Thomas Woolner's "Bad Times for Sculpture": Framing Victorian Sculpture in Vocabularies of Neglect

Angela Dunstan


This article will consider the second half of the nineteenth century as a key era for sculpture; a time of fluctuating cultural, aesthetic and economic value for the art. Drawing on the case study of Pre-Raphaelite sculptor, Thomas Woolner, I will show how he pragmatically cast and recast his profession as both high art and a popular art form in order to defend the dignity and technical complexity of sculpture whilst maintaining a living by it. Towards the end of the nineteenth century, capitalising on cultural developments as varied as British imperialism, growing opportunities for travel and the phenomenon of celebrity became increasingly imperative to a sculptor’s success. By necessity, Woolner’s generation of sculptors had to modify their methods to remain competitive in a mass market rapidly crowded by replicas, statuettes and the ephemera which were invading everyday life and becoming characteristic of modernity. Woolner’s rhetorical moulding of sculpture as an art appealing both to the elite and to the popular markets makes a useful case study in the plasticity of Victorian sculptors themselves as they responded to the changes in the aesthetic and economic value of their art, adapting their methods and adopting new approaches in ways which would reframe the cultural value of the profession by the end of the nineteenth century.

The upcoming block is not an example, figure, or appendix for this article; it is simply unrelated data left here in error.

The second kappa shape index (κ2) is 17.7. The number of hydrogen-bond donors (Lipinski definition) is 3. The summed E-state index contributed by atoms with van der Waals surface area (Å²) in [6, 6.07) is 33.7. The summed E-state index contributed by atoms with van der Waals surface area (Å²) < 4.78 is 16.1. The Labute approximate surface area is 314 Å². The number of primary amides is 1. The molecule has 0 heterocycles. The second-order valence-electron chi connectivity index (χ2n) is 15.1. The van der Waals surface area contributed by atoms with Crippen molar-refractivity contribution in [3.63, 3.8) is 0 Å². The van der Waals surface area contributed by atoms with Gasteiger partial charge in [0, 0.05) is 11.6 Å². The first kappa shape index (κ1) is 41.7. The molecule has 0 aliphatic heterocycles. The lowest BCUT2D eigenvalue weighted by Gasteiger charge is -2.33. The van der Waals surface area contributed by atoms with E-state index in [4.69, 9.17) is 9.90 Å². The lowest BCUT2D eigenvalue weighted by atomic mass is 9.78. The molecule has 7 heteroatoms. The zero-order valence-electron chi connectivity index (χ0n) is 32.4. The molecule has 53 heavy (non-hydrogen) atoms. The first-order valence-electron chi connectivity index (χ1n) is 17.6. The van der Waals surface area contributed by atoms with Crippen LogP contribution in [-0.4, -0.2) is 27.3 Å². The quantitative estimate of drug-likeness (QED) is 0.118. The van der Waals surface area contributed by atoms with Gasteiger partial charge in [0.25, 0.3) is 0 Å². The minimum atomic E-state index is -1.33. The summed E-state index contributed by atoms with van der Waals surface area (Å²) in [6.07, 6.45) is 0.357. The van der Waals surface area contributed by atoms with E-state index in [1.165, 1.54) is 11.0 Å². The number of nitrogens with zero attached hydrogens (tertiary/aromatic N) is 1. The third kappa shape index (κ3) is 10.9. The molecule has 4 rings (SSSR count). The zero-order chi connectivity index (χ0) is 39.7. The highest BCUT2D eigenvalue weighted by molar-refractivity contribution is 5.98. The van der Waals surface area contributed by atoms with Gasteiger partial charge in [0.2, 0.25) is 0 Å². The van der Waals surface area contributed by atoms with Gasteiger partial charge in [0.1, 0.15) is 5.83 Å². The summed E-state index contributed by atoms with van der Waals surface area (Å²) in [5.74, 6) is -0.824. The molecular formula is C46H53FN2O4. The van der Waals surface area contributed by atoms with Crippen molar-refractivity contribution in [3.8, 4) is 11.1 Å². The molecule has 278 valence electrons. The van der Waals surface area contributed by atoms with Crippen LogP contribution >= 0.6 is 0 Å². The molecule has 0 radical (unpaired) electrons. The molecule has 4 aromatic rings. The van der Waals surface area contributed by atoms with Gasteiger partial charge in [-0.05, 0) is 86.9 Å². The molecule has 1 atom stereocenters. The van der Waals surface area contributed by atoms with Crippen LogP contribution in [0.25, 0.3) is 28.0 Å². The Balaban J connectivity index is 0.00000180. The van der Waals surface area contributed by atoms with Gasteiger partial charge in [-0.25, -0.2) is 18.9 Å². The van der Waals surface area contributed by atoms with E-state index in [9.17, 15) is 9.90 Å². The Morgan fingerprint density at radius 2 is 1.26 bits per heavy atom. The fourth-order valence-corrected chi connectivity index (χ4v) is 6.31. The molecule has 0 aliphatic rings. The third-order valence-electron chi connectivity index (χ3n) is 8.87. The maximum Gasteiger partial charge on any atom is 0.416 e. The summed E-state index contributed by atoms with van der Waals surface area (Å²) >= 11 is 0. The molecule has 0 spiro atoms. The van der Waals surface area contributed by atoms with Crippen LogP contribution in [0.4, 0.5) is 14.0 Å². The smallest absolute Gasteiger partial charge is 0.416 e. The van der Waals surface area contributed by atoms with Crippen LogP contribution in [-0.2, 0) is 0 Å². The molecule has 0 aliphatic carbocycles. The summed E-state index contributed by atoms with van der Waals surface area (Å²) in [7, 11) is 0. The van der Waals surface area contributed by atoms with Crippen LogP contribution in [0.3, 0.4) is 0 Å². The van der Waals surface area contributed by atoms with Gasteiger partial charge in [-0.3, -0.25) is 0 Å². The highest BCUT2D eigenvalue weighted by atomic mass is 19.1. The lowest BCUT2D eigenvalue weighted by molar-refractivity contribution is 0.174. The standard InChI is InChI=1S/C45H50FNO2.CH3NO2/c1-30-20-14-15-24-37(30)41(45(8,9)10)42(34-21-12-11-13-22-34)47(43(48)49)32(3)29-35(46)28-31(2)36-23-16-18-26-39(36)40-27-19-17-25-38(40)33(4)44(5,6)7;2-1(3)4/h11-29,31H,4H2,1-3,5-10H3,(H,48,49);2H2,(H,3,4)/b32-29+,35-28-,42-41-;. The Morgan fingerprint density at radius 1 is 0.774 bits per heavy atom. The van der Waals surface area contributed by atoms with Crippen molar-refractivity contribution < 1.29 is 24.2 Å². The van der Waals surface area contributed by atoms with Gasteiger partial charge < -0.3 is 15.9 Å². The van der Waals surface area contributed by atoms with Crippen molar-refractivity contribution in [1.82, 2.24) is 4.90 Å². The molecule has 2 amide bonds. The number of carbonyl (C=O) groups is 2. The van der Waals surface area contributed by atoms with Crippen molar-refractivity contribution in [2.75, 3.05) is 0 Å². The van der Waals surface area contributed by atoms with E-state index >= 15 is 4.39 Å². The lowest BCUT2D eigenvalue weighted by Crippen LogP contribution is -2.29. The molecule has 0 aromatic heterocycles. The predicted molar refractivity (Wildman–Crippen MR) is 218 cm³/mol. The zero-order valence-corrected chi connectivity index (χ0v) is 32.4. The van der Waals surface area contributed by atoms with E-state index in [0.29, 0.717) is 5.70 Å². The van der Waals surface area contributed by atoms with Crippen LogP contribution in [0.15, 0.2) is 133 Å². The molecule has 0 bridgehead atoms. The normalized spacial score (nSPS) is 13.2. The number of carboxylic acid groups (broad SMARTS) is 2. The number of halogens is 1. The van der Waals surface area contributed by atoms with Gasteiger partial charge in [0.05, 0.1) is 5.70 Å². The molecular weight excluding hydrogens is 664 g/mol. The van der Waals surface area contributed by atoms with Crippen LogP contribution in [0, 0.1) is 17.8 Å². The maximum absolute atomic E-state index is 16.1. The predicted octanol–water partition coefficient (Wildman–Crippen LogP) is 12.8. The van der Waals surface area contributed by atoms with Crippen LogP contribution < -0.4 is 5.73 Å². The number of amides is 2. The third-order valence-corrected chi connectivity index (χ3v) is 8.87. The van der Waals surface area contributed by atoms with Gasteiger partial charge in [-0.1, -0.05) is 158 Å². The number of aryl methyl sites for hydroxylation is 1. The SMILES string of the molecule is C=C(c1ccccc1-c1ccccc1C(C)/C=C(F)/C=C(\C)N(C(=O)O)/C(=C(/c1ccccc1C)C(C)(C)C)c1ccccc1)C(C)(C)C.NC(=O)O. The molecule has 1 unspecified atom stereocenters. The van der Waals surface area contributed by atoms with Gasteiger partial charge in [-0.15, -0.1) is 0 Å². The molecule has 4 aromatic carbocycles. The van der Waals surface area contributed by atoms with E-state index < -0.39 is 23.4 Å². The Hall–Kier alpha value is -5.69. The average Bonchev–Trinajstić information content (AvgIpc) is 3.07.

Thomas Woolner; sculpture

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